Provincial budget must emphasize jobs, not cuts, labour leaders say

    New report offers blueprint to "keep Albertans afloat" during recession

    EDMONTON, April 3 /CNW/ - Next week's provincial budget needs to
emphasize getting unemployed workers back to work and keeping those who have
jobs at work, say the leaders of some of Alberta's largest unions.
    To achieve these important goals, the unions today presented a proposed
stimulus plan for Alberta that they developed with help from economists
working with the University of Alberta's Parkland Institute.
    "Albertans are depending on their political leaders to respond to the
worldwide economic downturn with policies that protect working people and
their families from the worst impacts of the recession," said Gil McGowan,
President of the Alberta Federation of Labour.
    "Klein-style cuts are clearly not the answer. We went down that road
during the last recession and we know that it just made a bad situation
    Doug Knight, president of the Alberta Union of Provincial Employees
agreed: "This government needs to resist their ingrained temptation to cut
budgets when a crisis like this takes place. Clearly, the economy and all
Albertans will benefit from increased stimulative spending in areas like
health care, social assistance and post-secondary education."
    Heather Smith, president of the United Nurses of Alberta, says that
sectors like health care are just now starting to recover from the damage
caused by years of cuts under former premier Ralph Klein - and she says if
Albertans value their public services, we can't afford to return to policies
that caused such pain and chaos.
    "The downturn in the economy may actually be creating an opportunity to
address the chronic shortage of nurses and other health care workers that has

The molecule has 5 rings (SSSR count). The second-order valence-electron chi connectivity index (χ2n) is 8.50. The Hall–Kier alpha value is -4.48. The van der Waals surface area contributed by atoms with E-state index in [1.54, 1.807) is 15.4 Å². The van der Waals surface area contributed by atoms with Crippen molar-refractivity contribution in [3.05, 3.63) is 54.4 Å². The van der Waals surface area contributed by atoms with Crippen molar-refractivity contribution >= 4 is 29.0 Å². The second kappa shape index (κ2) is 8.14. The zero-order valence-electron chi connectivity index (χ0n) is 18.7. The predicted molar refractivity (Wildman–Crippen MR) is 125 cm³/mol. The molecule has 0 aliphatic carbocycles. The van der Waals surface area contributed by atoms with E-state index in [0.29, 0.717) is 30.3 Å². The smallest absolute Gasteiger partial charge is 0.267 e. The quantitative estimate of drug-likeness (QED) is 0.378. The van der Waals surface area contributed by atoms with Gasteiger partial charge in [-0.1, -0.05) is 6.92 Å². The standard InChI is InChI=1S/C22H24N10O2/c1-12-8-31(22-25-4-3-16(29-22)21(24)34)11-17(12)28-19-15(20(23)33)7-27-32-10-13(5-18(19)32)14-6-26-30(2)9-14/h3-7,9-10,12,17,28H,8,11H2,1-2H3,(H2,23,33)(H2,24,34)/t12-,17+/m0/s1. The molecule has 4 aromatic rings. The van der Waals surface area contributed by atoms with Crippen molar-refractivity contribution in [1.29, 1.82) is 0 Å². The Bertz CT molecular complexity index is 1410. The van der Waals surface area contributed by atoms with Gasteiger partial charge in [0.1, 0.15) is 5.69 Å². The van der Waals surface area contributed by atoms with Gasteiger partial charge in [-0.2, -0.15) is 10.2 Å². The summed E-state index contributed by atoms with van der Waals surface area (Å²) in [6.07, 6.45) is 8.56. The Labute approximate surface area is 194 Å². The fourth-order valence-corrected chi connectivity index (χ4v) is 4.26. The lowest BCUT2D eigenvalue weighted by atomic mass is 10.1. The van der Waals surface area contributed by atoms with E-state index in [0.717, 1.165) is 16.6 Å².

been plaguing our system," says Smith. "But that can't happen with a shrinking
budget - or even a hold-the-line budget."
    The union report, entitled Sink or Swim: A Labour Stimulus Plan to Keep
Albertans Afloat, was released today in Edmonton at an apprentice-training
facility operated by the International Brotherhood of Electrical Workers
    The setting was chosen to highlight how provincial spending can help
Albertans working in both the public and private sectors weather the growing
economic storm.
    The report shows that job losses and bankruptcies are up dramatically in
Alberta and predicted that "Alberta is likely to suffer the greatest downturn
in GDP growth of all the provinces in Canada." It also showed that the Alberta
government has among the greatest "fiscal capacity" in North America to
finance a stimulus package.
    The report concluded that three key goals should drive any Alberta
stimulus plan:

    -   Instead of balancing the provincial budget every year, government
        should instead focus on balancing budgets over a 7 to 12 year
        business cycle.

    -   Program cuts should not be implemented, since they would increase job
        losses and, during the recession, government programs will be needed
        more than ever by Alberta families.

    -   Stimulus should be in the form of targeted spending in parts of the
        economy known to create jobs, not in unproductive tax cuts that
        favour a wealthy minority.

    Other parts of the report call for building a bitumen upgrader to protect
Alberta's value-added sector; greening the economy to create job
opportunities; using less-expensive public financing to build projects that
benefit the public; and maintaining or increasing funding for socially
beneficial programs such as education, health care, transition training and
social assistance.

For further information:

For further information: Elisabeth Ballermann, HSAA, (780) 991-1274
(cell); Don Boucher, CEP, (780) 920-1892 (cell); Tim Brower, IBEW, (780)
989-7259 (office); Doug Knight, AUPE, (780) 265-6655 (cell); Gil McGowan, AFL,
(780) 483-3021 (office), (780) 218-9888 (cell); Dennis Mol, CUPE Alberta,
(780) 918-3061 (cell); Heather Smith, UNA, (780) 425-1025 (office), (780)
940-9974 (cell)

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Alberta Federation of Labour

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